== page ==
The importance of control characters was further emphasized in the Murray code, a variant of Baudot code developed by Donald Murray in the early 20th century. Murray introduced the concepts of the Carriage Return (CR) and Line Feed (LF), which were control functions needed for the operation of his newly invented typewriter-like machines. These characters allowed precise control over the position of the print head, marking a significant step forward in the usability of automated typing systems.

Building on these foundations, the creators of ASCII included a full range of control characters to manage data flow and control peripherals. Early teletype machines, for example, used CR and LF for moving the print head and advancing the paper. Other control characters like SOH, STX, and EOT were used to delimit messages and signal the end of transmissions. ACK and NAK provided a mechanism for simple error detection and recovery.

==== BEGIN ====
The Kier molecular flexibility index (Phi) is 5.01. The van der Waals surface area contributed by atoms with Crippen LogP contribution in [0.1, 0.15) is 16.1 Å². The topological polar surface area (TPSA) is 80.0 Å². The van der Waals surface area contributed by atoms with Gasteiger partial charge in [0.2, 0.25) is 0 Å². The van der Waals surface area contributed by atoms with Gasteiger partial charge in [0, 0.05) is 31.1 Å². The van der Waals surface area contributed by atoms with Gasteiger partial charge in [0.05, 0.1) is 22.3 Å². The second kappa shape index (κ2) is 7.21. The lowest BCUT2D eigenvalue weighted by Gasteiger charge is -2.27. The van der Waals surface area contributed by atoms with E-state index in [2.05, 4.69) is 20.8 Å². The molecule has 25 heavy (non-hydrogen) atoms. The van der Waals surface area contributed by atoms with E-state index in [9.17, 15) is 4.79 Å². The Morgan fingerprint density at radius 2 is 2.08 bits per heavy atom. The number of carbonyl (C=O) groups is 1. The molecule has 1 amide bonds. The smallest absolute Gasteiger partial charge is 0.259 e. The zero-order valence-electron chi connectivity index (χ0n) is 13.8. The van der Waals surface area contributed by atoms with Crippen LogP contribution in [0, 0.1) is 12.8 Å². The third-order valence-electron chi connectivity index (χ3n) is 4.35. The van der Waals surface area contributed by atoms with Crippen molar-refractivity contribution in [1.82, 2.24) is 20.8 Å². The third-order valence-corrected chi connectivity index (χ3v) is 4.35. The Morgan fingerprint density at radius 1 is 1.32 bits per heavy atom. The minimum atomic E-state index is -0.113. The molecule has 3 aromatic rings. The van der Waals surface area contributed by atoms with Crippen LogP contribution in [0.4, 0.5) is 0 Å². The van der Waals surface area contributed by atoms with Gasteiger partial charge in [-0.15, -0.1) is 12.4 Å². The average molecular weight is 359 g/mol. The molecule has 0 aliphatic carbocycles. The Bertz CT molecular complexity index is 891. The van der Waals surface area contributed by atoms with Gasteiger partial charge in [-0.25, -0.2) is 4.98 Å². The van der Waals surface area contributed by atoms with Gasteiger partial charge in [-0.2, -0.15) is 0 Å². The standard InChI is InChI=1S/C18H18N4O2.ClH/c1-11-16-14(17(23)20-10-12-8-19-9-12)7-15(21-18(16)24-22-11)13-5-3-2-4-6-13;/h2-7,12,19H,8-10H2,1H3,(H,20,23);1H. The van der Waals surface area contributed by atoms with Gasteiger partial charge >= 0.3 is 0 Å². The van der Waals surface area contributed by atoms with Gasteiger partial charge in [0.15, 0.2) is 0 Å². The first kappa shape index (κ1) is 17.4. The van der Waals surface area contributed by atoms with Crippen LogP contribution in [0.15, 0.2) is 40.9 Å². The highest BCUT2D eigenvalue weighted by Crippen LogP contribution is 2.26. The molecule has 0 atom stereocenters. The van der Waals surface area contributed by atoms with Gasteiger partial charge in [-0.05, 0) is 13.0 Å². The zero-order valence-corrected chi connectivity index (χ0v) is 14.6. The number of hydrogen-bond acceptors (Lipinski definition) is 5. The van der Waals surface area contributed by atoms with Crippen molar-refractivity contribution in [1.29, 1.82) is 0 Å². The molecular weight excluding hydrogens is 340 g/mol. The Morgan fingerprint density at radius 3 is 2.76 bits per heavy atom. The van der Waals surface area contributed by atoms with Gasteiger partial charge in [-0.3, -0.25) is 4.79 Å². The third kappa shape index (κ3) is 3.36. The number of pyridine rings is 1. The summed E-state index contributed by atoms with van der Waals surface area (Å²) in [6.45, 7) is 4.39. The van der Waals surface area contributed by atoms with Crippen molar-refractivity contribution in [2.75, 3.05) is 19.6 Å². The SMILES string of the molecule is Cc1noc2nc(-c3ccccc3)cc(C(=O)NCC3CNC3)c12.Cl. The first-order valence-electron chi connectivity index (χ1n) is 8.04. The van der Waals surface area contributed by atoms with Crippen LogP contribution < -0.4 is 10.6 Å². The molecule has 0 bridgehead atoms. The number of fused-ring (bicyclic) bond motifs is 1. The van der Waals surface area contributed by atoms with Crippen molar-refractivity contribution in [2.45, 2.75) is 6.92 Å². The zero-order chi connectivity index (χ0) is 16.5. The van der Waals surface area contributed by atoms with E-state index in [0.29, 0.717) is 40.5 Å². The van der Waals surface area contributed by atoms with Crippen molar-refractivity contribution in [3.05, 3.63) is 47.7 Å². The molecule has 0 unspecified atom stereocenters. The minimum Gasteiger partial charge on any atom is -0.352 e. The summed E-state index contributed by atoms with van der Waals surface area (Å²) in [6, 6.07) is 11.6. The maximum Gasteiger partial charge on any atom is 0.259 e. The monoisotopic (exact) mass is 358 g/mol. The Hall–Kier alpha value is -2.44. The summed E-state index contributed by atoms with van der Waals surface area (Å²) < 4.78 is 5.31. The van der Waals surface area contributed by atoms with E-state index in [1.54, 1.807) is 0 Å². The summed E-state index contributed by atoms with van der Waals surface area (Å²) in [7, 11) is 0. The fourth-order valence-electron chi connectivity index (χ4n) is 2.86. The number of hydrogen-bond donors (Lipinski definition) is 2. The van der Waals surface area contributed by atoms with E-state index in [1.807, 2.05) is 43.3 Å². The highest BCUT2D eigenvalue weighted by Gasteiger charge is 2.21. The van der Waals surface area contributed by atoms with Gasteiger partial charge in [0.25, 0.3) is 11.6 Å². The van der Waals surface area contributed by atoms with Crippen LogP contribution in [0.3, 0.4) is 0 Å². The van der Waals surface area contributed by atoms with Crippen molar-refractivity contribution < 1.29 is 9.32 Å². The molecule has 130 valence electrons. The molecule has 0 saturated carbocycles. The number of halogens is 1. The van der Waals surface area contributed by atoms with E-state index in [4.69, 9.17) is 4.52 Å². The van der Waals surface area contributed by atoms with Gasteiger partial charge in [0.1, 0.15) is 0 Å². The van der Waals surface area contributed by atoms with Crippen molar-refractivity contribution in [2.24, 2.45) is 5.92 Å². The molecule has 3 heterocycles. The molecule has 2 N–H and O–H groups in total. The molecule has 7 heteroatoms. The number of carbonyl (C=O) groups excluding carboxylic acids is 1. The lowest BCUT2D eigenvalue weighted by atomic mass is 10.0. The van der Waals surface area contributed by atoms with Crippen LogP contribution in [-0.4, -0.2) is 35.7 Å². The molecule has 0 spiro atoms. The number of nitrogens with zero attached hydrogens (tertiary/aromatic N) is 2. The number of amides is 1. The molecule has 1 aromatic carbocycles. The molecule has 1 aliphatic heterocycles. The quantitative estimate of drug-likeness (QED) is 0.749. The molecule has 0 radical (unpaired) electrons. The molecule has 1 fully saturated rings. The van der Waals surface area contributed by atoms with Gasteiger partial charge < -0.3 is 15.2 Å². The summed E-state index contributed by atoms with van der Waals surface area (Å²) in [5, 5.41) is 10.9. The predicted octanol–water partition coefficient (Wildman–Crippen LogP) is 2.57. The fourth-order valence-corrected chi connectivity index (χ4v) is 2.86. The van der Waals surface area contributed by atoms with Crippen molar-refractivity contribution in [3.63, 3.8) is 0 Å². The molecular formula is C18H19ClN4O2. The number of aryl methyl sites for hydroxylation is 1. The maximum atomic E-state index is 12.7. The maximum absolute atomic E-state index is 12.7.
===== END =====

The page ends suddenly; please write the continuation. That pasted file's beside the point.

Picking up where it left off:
Over time, as technology advanced and communication protocols evolved, some ASCII control characters became less commonly used or were replaced by more complex mechanisms. However, many still play essential roles in modern computing and communication systems. ASCII control characters serve as a testament to the early history of computing, the innovation of pioneers in the field, and the enduring principles that underpin digital communication.

3. Grouping of ASCII Control Characters

The ASCII control characters can be grouped into six categories, each with unique functionalities:

  1. Communication control characters: This group primarily regulates and supervises data flow during transmission. They ensure that the information exchange between devices or systems is accurate and systematic, providing crucial functionalities such as marking the beginning and end of a message or data block, soliciting and acknowledging responses, and managing special transmission instructions.